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American Traditions Insurance Company Announces Merger With Affiliate Modern USA Insurance Company

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American Traditions Insurance Company Announces Merger With Affiliate Modern USA Insurance Company

American Traditions Insurance Company (“ATIC”) announced today that it has merged with its affiliate Modern USA Insurance Company. The two companies were launched under similar ownership shortly after the 2005 hurricane season in an effort to provide additional homeowners and manufactured home insurance options to the Florida marketplace. Both American Traditions and Modern USA have been managed by the same team of insurance professionals whom have a combined 150+ years of experience in the insurance industry.

“We could not be more pleased with this merger and what this means for the future. Combining the affiliates will allow management to better plan for future opportunities. The merger means a larger company with more surplus for our policyholders. It also gives us the ability to strategically focus on growth in niche markets that allow the company to flourish more than ever before.” said T John Jerger, Jr, President.

Modern USA Insurance Company policyholders will receive written notification of the merger in addition to notification in their policy renewal offers over the coming months. Since the affiliate companies offer identical products with identical rates, the impact to Modern USA policyholders will be minimal.

“We have introduced many innovative insurance products to the Florida marketplace over the last 12 years and feel that now is a great time to combine the companies under the American Traditions Insurance Company brand. We are excited about the merger and it will allow us to streamline many processes in order to serve our policyholders more efficiently,” said Thomas Jerger, Chairman and CEO.

As a result of this merger, American Traditions Insurance Company, which began insuring homes in Florida in 2006, will become one of the largest manufactured home insurance producers in Florida. The company will continue to issue policies throughout Florida and maintain a conservative approach with financial solvency and longevity always at the forefront.

Background

American Traditions continues a tradition that began in 1946, the Jerger family has perpetuated a business model that has lasted for four generations in Pinellas County. The purpose driving this business model then, as it is now for American Traditions Insurance Company, remains the same; creating capacity and products with a focus on best in class customer service. American Traditions Insurance Company has subscribed to these philosophies and courses of business since their inception. ATIC is a conservative company which purchases reinsurance to ensure the Company can sustain multiple catastrophic events per year. To this day, the company has continued to maintain a family focused atmosphere in the workplace leading to record employee retention, productivity, and teamwork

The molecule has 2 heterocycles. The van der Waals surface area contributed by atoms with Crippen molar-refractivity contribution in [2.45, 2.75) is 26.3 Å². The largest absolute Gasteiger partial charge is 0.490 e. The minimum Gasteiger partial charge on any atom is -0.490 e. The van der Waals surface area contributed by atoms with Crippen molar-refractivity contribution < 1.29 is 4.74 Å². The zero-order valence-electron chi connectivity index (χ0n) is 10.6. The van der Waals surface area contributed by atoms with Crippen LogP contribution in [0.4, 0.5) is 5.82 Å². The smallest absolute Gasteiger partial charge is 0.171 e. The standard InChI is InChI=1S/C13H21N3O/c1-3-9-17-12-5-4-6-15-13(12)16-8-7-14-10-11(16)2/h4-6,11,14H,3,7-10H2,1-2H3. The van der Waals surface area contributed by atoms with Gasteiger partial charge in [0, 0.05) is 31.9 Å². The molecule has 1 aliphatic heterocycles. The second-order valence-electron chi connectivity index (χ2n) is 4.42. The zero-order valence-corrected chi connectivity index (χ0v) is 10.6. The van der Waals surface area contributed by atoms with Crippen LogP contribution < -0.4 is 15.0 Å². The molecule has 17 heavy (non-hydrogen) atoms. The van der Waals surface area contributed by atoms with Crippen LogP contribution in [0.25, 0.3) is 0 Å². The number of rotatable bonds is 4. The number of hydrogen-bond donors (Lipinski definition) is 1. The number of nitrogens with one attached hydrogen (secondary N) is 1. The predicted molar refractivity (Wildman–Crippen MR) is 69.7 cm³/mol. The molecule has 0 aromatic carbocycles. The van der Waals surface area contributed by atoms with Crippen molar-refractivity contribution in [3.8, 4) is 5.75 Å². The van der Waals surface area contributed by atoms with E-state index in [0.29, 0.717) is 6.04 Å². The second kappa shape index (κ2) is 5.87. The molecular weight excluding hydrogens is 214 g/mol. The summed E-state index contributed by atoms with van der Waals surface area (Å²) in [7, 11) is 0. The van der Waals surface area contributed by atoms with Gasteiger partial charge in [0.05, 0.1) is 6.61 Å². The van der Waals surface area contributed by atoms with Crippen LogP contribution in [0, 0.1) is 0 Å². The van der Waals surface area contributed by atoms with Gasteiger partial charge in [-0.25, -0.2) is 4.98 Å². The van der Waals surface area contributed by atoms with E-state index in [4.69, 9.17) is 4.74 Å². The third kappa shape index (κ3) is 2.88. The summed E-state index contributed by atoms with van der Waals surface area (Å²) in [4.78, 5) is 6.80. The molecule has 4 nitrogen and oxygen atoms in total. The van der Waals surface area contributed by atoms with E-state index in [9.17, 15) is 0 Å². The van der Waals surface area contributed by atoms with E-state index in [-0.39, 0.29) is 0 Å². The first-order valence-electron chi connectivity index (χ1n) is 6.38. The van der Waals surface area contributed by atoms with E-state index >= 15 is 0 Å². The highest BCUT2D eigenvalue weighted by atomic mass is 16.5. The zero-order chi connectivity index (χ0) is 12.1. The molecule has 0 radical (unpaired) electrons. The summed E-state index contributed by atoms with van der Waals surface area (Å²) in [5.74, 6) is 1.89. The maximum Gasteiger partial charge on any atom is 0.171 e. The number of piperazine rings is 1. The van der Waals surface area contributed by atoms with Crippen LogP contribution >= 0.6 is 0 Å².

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Oil rises on positive forecasts, slow U.S. output restart

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Oil rises on positive forecasts, slow U.S. output restart 1

By Bozorgmehr Sharafedin

LONDON (Reuters) – Oil prices rose on Tuesday, underpinned by the likely easing of COVID-19 lockdowns around the world, positive economic forecasts and lower output as U.S. supplies were slow to return after a deep freeze in Texas shut down crude production.

Brent crude was up 36 cents, or 0.5%, at $65.60 a barrel by 1212 GMT, and U.S. crude rose 39 cents, or 0.6%, to $62.09 a barrel.

Both contracts rose more than $1 earlier in the session.

“Vaccine news is helping oil, as the likely removal of mobility restrictions over the coming months on the back of vaccine rollouts should further boost the oil demand and price recovery,” said UBS oil analyst Giovanni Staunovo.

Commerzbank analyst Eugen Weinberg said optimistic oil price forecasts issued by leading U.S. brokers had also contributed to the latest upswing in prices.

Goldman Sachs expects Brent prices to reach $70 per barrel in the second quarter from the $60 it predicted previously, and $75 in the third quarter from $65 forecast earlier.